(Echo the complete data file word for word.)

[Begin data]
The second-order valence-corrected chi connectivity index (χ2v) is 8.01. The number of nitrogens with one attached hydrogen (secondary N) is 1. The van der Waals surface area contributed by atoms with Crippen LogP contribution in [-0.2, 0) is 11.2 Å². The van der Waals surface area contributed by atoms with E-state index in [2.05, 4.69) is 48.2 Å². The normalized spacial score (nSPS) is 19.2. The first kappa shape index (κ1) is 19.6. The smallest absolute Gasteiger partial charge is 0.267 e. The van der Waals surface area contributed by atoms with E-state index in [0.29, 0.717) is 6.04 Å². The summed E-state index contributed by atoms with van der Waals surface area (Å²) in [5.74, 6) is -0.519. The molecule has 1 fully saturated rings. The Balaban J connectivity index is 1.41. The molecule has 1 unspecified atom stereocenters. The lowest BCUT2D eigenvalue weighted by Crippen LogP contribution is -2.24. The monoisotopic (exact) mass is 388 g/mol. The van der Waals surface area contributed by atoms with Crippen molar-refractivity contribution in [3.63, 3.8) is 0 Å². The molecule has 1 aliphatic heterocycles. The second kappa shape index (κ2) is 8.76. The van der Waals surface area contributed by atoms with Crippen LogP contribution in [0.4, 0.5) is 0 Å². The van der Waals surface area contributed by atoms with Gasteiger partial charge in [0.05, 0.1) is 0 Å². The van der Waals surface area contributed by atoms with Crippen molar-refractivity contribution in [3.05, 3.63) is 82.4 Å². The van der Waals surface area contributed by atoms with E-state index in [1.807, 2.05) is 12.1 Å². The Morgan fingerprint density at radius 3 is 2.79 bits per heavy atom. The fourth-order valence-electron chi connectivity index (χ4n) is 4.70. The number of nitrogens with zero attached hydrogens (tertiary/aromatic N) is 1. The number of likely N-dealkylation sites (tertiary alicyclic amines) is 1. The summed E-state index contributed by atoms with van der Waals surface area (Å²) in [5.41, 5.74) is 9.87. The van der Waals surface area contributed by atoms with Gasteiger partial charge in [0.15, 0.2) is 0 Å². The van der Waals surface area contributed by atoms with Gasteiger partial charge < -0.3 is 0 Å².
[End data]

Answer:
The second-order valence-corrected chi connectivity index (χ2v) is 8.01. The number of nitrogens with one attached hydrogen (secondary N) is 1. The van der Waals surface area contributed by atoms with Crippen LogP contribution in [-0.2, 0) is 11.2 Å². The van der Waals surface area contributed by atoms with E-state index in [2.05, 4.69) is 48.2 Å². The normalized spacial score (nSPS) is 19.2. The first kappa shape index (κ1) is 19.6. The smallest absolute Gasteiger partial charge is 0.267 e. The van der Waals surface area contributed by atoms with E-state index in [0.29, 0.717) is 6.04 Å². The summed E-state index contributed by atoms with van der Waals surface area (Å²) in [5.74, 6) is -0.519. The molecule has 1 fully saturated rings. The Balaban J connectivity index is 1.41. The molecule has 1 unspecified atom stereocenters. The lowest BCUT2D eigenvalue weighted by Crippen LogP contribution is -2.24. The monoisotopic (exact) mass is 388 g/mol. The van der Waals surface area contributed by atoms with Crippen molar-refractivity contribution in [3.63, 3.8) is 0 Å². The molecule has 1 aliphatic heterocycles. The second kappa shape index (κ2) is 8.76. The van der Waals surface area contributed by atoms with Crippen LogP contribution in [0.4, 0.5) is 0 Å². The van der Waals surface area contributed by atoms with Gasteiger partial charge in [0.05, 0.1) is 0 Å². The van der Waals surface area contributed by atoms with Crippen molar-refractivity contribution in [3.05, 3.63) is 82.4 Å². The van der Waals surface area contributed by atoms with E-state index in [1.807, 2.05) is 12.1 Å². The Morgan fingerprint density at radius 3 is 2.79 bits per heavy atom. The fourth-order valence-electron chi connectivity index (χ4n) is 4.70. The number of nitrogens with zero attached hydrogens (tertiary/aromatic N) is 1. The number of likely N-dealkylation sites (tertiary alicyclic amines) is 1. The summed E-state index contributed by atoms with van der Waals surface area (Å²) in [5.41, 5.74) is 9.87. The van der Waals surface area contributed by atoms with Gasteiger partial charge in [0.15, 0.2) is 0 Å². The van der Waals surface area contributed by atoms with Gasteiger partial charge < -0.3 is 0 Å².